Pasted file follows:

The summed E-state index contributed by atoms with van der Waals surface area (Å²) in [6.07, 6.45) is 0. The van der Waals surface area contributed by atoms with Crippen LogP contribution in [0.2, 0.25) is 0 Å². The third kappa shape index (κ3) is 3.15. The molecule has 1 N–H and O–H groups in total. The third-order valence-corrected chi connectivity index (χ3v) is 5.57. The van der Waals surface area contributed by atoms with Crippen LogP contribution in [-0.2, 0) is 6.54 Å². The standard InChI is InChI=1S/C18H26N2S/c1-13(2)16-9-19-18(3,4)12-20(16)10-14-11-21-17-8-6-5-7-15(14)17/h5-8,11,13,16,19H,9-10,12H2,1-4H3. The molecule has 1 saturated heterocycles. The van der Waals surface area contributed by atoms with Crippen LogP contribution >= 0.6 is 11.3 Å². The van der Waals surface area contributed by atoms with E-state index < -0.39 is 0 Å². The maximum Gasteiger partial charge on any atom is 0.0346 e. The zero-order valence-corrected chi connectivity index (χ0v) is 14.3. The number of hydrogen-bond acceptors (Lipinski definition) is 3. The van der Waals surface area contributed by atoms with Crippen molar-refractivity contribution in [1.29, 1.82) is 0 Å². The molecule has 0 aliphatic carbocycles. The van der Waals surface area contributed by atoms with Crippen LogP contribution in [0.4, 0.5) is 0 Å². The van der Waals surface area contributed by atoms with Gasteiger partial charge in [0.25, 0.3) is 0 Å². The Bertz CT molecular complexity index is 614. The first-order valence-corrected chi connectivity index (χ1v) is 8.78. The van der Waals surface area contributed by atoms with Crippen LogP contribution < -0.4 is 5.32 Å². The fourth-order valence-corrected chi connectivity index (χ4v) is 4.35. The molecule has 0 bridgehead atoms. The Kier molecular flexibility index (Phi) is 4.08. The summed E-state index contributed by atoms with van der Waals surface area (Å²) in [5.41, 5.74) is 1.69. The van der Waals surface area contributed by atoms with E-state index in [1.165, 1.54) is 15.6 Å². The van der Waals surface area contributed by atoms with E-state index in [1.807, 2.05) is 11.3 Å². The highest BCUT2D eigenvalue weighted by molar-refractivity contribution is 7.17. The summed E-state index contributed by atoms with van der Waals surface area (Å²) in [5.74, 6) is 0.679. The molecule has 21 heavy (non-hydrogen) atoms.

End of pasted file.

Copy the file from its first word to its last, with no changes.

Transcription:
The summed E-state index contributed by atoms with van der Waals surface area (Å²) in [6.07, 6.45) is 0. The van der Waals surface area contributed by atoms with Crippen LogP contribution in [0.2, 0.25) is 0 Å². The third kappa shape index (κ3) is 3.15. The molecule has 1 N–H and O–H groups in total. The third-order valence-corrected chi connectivity index (χ3v) is 5.57. The van der Waals surface area contributed by atoms with Crippen LogP contribution in [-0.2, 0) is 6.54 Å². The standard InChI is InChI=1S/C18H26N2S/c1-13(2)16-9-19-18(3,4)12-20(16)10-14-11-21-17-8-6-5-7-15(14)17/h5-8,11,13,16,19H,9-10,12H2,1-4H3. The molecule has 1 saturated heterocycles. The van der Waals surface area contributed by atoms with Crippen LogP contribution >= 0.6 is 11.3 Å². The van der Waals surface area contributed by atoms with E-state index < -0.39 is 0 Å². The maximum Gasteiger partial charge on any atom is 0.0346 e. The zero-order valence-corrected chi connectivity index (χ0v) is 14.3. The number of hydrogen-bond acceptors (Lipinski definition) is 3. The van der Waals surface area contributed by atoms with Crippen molar-refractivity contribution in [1.29, 1.82) is 0 Å². The molecule has 0 aliphatic carbocycles. The van der Waals surface area contributed by atoms with Crippen LogP contribution in [0.4, 0.5) is 0 Å². The van der Waals surface area contributed by atoms with Gasteiger partial charge in [0.25, 0.3) is 0 Å². The Bertz CT molecular complexity index is 614. The first-order valence-corrected chi connectivity index (χ1v) is 8.78. The van der Waals surface area contributed by atoms with Crippen LogP contribution < -0.4 is 5.32 Å². The fourth-order valence-corrected chi connectivity index (χ4v) is 4.35. The molecule has 0 bridgehead atoms. The Kier molecular flexibility index (Phi) is 4.08. The summed E-state index contributed by atoms with van der Waals surface area (Å²) in [5.41, 5.74) is 1.69. The van der Waals surface area contributed by atoms with E-state index in [1.165, 1.54) is 15.6 Å². The van der Waals surface area contributed by atoms with E-state index in [1.807, 2.05) is 11.3 Å². The highest BCUT2D eigenvalue weighted by molar-refractivity contribution is 7.17. The summed E-state index contributed by atoms with van der Waals surface area (Å²) in [5.74, 6) is 0.679. The molecule has 21 heavy (non-hydrogen) atoms.